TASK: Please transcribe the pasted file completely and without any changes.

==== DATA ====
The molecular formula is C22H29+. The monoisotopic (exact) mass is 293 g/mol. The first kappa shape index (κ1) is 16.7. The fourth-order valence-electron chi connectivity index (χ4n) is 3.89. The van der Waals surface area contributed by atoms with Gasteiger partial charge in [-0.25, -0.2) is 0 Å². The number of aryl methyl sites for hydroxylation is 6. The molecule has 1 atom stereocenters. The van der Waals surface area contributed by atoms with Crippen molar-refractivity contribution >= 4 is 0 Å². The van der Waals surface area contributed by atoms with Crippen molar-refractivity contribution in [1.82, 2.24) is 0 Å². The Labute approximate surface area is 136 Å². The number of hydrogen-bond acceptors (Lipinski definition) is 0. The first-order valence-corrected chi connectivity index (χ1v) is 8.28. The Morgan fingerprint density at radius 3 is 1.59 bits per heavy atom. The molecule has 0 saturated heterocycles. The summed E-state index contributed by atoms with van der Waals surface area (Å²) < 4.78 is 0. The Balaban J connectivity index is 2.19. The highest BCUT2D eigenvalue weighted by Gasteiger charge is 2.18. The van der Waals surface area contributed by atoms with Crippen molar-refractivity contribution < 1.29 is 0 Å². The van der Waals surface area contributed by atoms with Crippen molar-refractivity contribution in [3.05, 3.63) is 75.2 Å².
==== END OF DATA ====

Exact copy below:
The molecular formula is C22H29+. The monoisotopic (exact) mass is 293 g/mol. The first kappa shape index (κ1) is 16.7. The fourth-order valence-electron chi connectivity index (χ4n) is 3.89. The van der Waals surface area contributed by atoms with Gasteiger partial charge in [-0.25, -0.2) is 0 Å². The number of aryl methyl sites for hydroxylation is 6. The molecule has 1 atom stereocenters. The van der Waals surface area contributed by atoms with Crippen molar-refractivity contribution >= 4 is 0 Å². The van der Waals surface area contributed by atoms with Crippen molar-refractivity contribution in [1.82, 2.24) is 0 Å². The Labute approximate surface area is 136 Å². The number of hydrogen-bond acceptors (Lipinski definition) is 0. The first-order valence-corrected chi connectivity index (χ1v) is 8.28. The Morgan fingerprint density at radius 3 is 1.59 bits per heavy atom. The molecule has 0 saturated heterocycles. The summed E-state index contributed by atoms with van der Waals surface area (Å²) < 4.78 is 0. The Balaban J connectivity index is 2.19. The highest BCUT2D eigenvalue weighted by Gasteiger charge is 2.18. The van der Waals surface area contributed by atoms with Crippen molar-refractivity contribution < 1.29 is 0 Å². The van der Waals surface area contributed by atoms with Crippen molar-refractivity contribution in [3.05, 3.63) is 75.2 Å².